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The Best Thin And Light Gaming Laptops 2019



The best gaming laptops come in various sizes and shapes, for different needs and budgets. So while a tricked out $5,000-plus model with the highest-end graphics and best display might give you the best gaming laptop experience, most of us can't afford a rig like that. Our picks here are often high-end models (we're an enthusiast site, after all), but most come in various configurations at various price points. For those on a tight gaming budget, we've have dedicated pages for the best gaming laptops under $1,500 and the best gaming laptops under $1,000.Thankfully, there are more gaming laptop options now than ever, from budget-friendly to desktop replacements. Some come with full-size Nvidia GeForce RTX graphics cards, while others go for the more efficient Max-Q designs that enable thinner chassis and (sometimes) quieter fans.




The best thin and light gaming laptops 2019



While many of the best gaming laptops come with a 1080p display and high refresh rates, some include 4K screens, so you can pick between fidelity and resolution. Several gaming laptop go as fast as 360 Hz. There are also an increasing number of 2560 x 1440 display options, giving you an option other than 1080p or 4K. Additionally, some more expensive, premium options include OLED for deeper blacks and more vivid colors.


MSI may not have adopted an 18-inch display on its flagship laptop, but in our testing, we were still enamored. A mix of powerful performance from the Intel Core i9-13950HX and Nvidia GeForce RTX 4090 provided for one of the most powerful gaming laptops we've seen to date.And that 17-inch, 16:9 display is no slouch. MSI has added Mini-LED technology, so the 4K 144 Hz display looks incredible. It's not OLED, but in our tests, it often looked almost as good, with extremely high scores on both our light meter (511 nits) and our colorimeter (161.6% sRGB, 114.5% DCI-P3).Add in a Cherry MX mechanical keyboard that's an absolute pleasure to use (alongside per-key RGB backlighting to keep it looking good), and you get some luxury you don't see in most gaming laptops (even if MSI doesn't use the mechanical switches for the number keys or arrow keys).The battery life, at under 4 hours on our tests, makes the Titan a true desktop replacement. But if you're willing to bear the expense of these top-end components and don't plan on unplugging too much, you have one heck of a system in the Titan.Read: MSI Titan GT77 HX review


Razer has simplified its Blade 15 lineup, removing the "Advanced" and "Base" models, but what's left is still a very good, thin, stylish gaming notebook. The Blade 15 remains a favorite because it has strong performance (with a Core i7-127800H and an Nvidia GeForce RTX 3070 Ti in the model we reviewed) but is just 4.4 pounds and 0.57 inches thick.You still get a variety of ports, like Thunderbolt 4, both USB Type-C and Type-A as well as an SD card reader, so there's plenty of expansion for peripherals and extra storage for games. It would even work great for productivity, though we did find some competing gaming laptops were better in non-gaming benchmarks.To get Razer's premium look and feel, you do have to pay a premium. This notebook starts at $2,499 and we reviewed it at $2,999. It's pricey, but it's also maintained a spot among our favorite gaming notebooks for years for a reason.Read: Razer Blade 15 (2022) Review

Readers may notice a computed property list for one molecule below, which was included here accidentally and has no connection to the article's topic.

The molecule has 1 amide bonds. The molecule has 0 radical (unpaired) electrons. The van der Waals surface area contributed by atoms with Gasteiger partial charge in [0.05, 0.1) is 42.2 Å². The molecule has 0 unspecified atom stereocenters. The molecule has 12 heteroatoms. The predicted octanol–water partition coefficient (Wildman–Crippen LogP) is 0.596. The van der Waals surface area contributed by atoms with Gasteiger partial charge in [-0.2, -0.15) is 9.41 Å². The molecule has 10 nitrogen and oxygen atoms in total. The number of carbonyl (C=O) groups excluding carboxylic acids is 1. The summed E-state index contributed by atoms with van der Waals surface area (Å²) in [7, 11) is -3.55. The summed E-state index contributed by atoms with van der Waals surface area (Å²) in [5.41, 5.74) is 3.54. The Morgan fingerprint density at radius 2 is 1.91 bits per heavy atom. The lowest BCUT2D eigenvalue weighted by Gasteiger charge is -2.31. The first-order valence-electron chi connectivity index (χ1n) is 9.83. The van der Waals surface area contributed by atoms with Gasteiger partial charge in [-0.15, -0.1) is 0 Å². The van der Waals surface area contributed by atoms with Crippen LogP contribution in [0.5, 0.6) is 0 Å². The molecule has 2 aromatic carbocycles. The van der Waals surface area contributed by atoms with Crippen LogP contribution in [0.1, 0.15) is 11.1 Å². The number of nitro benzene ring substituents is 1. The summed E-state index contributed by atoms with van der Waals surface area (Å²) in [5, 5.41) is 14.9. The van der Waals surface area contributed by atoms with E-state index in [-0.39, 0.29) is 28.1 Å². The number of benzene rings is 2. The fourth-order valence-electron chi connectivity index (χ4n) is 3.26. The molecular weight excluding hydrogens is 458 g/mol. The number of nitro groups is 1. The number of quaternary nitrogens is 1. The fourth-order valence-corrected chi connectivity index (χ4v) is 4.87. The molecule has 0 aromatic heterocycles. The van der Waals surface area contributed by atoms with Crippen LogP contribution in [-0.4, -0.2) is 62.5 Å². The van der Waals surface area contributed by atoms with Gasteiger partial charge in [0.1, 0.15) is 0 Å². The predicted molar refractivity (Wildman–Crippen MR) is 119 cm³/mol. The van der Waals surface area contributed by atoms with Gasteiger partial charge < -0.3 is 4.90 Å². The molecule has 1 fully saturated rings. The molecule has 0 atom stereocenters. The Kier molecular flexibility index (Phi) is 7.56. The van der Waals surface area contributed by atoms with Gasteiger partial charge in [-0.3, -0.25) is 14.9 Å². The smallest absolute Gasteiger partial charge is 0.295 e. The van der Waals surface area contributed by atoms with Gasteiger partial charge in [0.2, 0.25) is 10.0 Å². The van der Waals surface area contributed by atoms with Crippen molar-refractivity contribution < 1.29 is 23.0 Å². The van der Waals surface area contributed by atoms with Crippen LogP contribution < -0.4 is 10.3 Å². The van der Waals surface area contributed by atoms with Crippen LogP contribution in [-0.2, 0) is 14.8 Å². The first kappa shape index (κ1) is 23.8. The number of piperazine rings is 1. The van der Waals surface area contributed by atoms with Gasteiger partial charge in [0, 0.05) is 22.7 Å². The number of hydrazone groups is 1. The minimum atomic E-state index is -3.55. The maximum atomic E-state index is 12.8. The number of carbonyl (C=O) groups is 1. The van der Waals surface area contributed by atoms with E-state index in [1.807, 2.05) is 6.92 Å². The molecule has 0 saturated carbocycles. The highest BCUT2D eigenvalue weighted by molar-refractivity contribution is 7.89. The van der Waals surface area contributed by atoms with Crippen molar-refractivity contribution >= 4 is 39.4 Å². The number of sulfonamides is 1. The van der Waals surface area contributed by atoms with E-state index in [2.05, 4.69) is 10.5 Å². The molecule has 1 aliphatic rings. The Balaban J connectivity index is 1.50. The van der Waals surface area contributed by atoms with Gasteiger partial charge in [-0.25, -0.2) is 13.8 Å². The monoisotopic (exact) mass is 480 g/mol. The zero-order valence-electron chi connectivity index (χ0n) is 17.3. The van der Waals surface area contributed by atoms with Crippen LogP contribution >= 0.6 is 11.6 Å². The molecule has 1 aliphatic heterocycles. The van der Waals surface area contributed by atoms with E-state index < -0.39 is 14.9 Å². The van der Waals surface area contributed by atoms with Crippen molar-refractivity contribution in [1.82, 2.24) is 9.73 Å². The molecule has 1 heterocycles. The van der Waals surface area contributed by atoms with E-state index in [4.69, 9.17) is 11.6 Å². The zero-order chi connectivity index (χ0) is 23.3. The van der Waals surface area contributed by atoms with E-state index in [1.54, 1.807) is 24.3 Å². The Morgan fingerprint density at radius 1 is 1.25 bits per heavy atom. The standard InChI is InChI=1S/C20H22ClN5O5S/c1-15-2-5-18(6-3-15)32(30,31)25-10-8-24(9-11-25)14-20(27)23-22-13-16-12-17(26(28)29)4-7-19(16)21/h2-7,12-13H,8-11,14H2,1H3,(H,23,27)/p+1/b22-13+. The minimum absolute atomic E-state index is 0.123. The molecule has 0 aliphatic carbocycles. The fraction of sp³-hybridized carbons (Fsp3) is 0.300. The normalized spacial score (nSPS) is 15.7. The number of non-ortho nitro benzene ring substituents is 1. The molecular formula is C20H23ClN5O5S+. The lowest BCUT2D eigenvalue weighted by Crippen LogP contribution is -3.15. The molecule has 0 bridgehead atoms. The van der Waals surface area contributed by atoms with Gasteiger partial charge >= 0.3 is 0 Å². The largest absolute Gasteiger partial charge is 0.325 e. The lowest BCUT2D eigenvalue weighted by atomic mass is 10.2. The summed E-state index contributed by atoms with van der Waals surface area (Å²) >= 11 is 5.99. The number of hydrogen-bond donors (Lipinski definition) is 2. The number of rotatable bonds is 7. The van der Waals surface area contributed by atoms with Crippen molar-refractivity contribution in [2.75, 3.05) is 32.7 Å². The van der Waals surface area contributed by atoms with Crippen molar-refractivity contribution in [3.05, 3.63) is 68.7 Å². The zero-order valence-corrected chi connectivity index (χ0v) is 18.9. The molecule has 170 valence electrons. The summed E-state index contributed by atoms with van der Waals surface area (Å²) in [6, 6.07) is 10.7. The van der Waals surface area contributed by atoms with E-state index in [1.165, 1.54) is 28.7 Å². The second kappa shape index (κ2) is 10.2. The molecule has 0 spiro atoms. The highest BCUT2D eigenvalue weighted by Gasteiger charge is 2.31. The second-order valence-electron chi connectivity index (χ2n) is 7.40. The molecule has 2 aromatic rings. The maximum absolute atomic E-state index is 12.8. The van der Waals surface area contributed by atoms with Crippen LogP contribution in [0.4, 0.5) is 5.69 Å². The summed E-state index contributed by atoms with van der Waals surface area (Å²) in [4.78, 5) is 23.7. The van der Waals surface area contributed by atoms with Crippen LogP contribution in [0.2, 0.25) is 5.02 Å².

The Acer Nitro 5 has long been our favorite gaming laptop for those on a tight budget. The latest model we've tested, with an Intel Core i5-12500H and Nvidia GeForce RTX 3050 Ti offers decent performance for the price, as long as you're willing to turn down the settings on some games.Acer has given the Nitro 5 a new, more adult design. It's less angular, and with fewer red accents, doesn't scream as much that it's a gaming notebook. We've seen that aesthetic become popular on expensive notebooks, it's nice to see a toned-down design on a gaming laptop that's $899.99. (Don't worry, there's still an RGB backlit keyboard for those that are into that sort of thing.


HP's Victus 15 secures a slot on this list by deftly balancing what you can get at the extreme low-end of gaming laptops. We tested this laptop near its entry-level configuration, at $799.99 with an Intel Core i5-12450H and an Nvidia GeForce GTX 1650.For $800, you can't expect greatness. Most games will play at at least medium settings, though you'll have to turn some to low from the day you buy it. But for the games that can push high frame rates with the GTX 1650, you get a 1080p, 144 Hz display. That 12th Gen H-series Intel processor is no slouch when you want to use the Victus for productivity work, perhaps at work or school.If you're looking to spend as little as possible, you can squeeze value out of the Victus. You won't get the best display or webcam around, but you'll spend well under $1,000. One tip, if you can, is to make sure your purchase includes dual-channel RAM. Some stores, like HP's, let you configure this, and it should improve performance somewhat. Ours didn't have this, and we wish it did.The design, while largely plastic, is actually quite mature. Even on the low-end, your gaming laptop can fit in anywhere.